Wednesday, March 22, 2017

Refuting Dr. Stanley Toussaint’s contention that church membership is not taught in the New Testament

Last night before I went to bed I decided to watch a YouTube video and chose one from the Dallas Theological Seminary’s offerings. I began to watch the first session of Dr. Stanley Toussaint’s nine-part series on the Revelation before being appalled by Dr. Toussaint’s contention that church membership is not taught in the New Testament (, beginning at the minute 3:00 mark). Nonsense! Despite his wonderful career as a fine Bible teacher and scholar he is quite simply wrong about church membership.
Following is from a chapter of my as yet unpublished book on the Churchof Jesus  Christ.


We learned in chapter three, “The Church Of Jesus Christ: Its Origin,” how the Lord Jesus Christ originally constituted His Church. He constituted His Church with twelve men, called apostles, some of whom appear to have initially been disciples of John the Baptist who were baptized by him and then at a later time recruited by the Lord Jesus Christ to follow Him as disciples.[1] Of course, Matthew was an exception, having been a publican in Galilee and not a disciple of John the Baptist when called by the Savior to follow Him.[2] I surmise that Matthew was then baptized as the disciples of John had been, given the fact that our Lord’s disciples also baptized believers, John 4.1-2. Judas Iscariot is a question mark. We are repeatedly told in the Gospels that this only apostle who was not from Galilee betrayed the Lord Jesus Christ, with John’s Gospel also frequently informing readers that he was the son of a man named Simon.[3] However, we know little besides the fact that he was selected by the Savior to be an apostle, our Lord informing the twelve in the upper room after washing their feet that His selection of one who would betray Him was to fulfill prophecy, John 13.18 and Psalm 41.9. Therefore, we can only conclude that, like the others, Judas had been baptized, possibly by John the Baptist, upon the public confession of his sins after the fashion of Matthew 3.6. If Judas ever had hoped his hope was a false hope, an issue dealt with in Scripture but frequently ignored by most Christians.[4]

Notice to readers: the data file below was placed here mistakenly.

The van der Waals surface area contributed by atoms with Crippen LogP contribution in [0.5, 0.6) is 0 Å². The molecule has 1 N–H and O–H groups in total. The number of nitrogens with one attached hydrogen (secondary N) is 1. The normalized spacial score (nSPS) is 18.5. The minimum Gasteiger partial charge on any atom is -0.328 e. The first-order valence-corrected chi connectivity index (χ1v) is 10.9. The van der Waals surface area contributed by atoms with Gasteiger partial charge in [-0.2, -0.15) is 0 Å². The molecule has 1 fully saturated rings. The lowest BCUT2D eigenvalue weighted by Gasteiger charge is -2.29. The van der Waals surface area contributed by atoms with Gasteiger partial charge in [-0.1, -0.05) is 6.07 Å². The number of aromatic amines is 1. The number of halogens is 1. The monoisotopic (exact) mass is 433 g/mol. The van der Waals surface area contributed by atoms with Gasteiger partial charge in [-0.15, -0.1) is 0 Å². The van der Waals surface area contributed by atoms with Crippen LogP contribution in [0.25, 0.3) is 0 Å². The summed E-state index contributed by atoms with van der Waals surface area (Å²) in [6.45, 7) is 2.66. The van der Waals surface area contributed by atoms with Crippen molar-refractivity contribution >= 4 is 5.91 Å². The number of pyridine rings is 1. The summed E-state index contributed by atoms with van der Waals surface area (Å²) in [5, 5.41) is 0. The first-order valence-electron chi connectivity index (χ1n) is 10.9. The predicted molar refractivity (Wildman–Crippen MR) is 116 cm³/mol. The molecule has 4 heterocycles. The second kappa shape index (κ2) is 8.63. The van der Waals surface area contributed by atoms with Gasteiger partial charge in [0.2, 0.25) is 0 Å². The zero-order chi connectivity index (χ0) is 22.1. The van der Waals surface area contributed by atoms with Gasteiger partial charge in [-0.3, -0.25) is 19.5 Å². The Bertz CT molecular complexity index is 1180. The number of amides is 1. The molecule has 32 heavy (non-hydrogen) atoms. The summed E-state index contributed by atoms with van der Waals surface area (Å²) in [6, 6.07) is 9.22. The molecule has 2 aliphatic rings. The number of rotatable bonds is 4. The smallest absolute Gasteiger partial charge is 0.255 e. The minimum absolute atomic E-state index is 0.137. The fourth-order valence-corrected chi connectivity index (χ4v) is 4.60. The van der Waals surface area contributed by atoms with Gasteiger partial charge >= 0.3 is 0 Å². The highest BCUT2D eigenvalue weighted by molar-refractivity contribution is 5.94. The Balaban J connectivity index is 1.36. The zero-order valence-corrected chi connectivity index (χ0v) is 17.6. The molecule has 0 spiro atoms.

Thus, the Lord Jesus Christ brought His Church into existence by bringing together already existing materials, men who had confessed their sins and submitted to immersion after showing what was taken to be fruits meet for repentance, Matthew 3.8. The question before us, having already established that the Church of Jesus Christ is an assembly, is an assembly that is in some ways a mystery, is an assembly that is spiritual in that it impacts heaven and eternity, and that it was formed by the Lord Jesus Christ using His twelve apostles during His earthly ministry, is the important matter of Church membership.
I am fully aware that most congregations, including most Baptist Churches, conduct themselves as though they have full and complete discretion over the matter of how, when, and who they take into their membership. Let me say that I am opposed because of my deeply held Baptist convictions from interfering with any congregation’s exercise of discretion when it comes to matters of membership. However, that said, I am persuaded that God’s Word does not give free reign to congregations to accept or refuse members according to their fancy or whim. After all, the Church of Jesus Christ is His Church and not ours, and He is the de jure head of the Church and ought to be the de facto head of the Church. Meaning? Meaning that Churches ought to handle matters of membership according to the dictates of pertinent Scripture. Sadly, many Churches do not. Allow me to illustrate: There was once upon a time a Baptist pastor who was prayerfully attempting to evangelize an extended family, including the mother, the grown children and their spouses, and the grandchildren. On the occasion of the pastor’s vacation, a nearby pastor quickly persuaded the unsaved matriarch of the clan to be immersed following the most perfunctory profession of faith. She clearly was not saved. Upon the vacationing pastor’s return, a series of events led to the woman’s desire to return to the first congregation she had been attending, which of course was impossible once she was baptized and a member of another Church. Only it turned out that not only was she not genuinely saved, but that other Baptist pastor had baptized her without (according to him in our telephone conversation) being convinced she was truly saved. His words were, “Just because I baptized her doesn’t mean I think she is saved.” Astonishing. As well, even after baptism, that pastor and Church did not accept into their Church’s membership those professing Christians they had baptized. Again, amazing.
Does that reflect the New Testament on such matters? Has the Savior left it to each congregation to do that which is right in their own eyes? Is it like in the days of the Judges of Israel?[5] I am not so persuaded. As well, others who embrace historical and informed Baptist convictions are likewise not so persuaded.
Shall we now turn to the Word of God for consideration of this matter of Church membership? The question before us is the means by which the Lord Jesus Christ adds to His Church because Acts 2.47 indicates the Lord does add to His Church:

“And the Lord added to the church daily such as should be saved.”

Three considerations related to membership in the Church Jesus Christ:


There are at least two ways in which it can be shown that there is a difference between a Christian who is a part of the assembly known as a Church of Jesus Christ and a Christian who is not a member of said Church: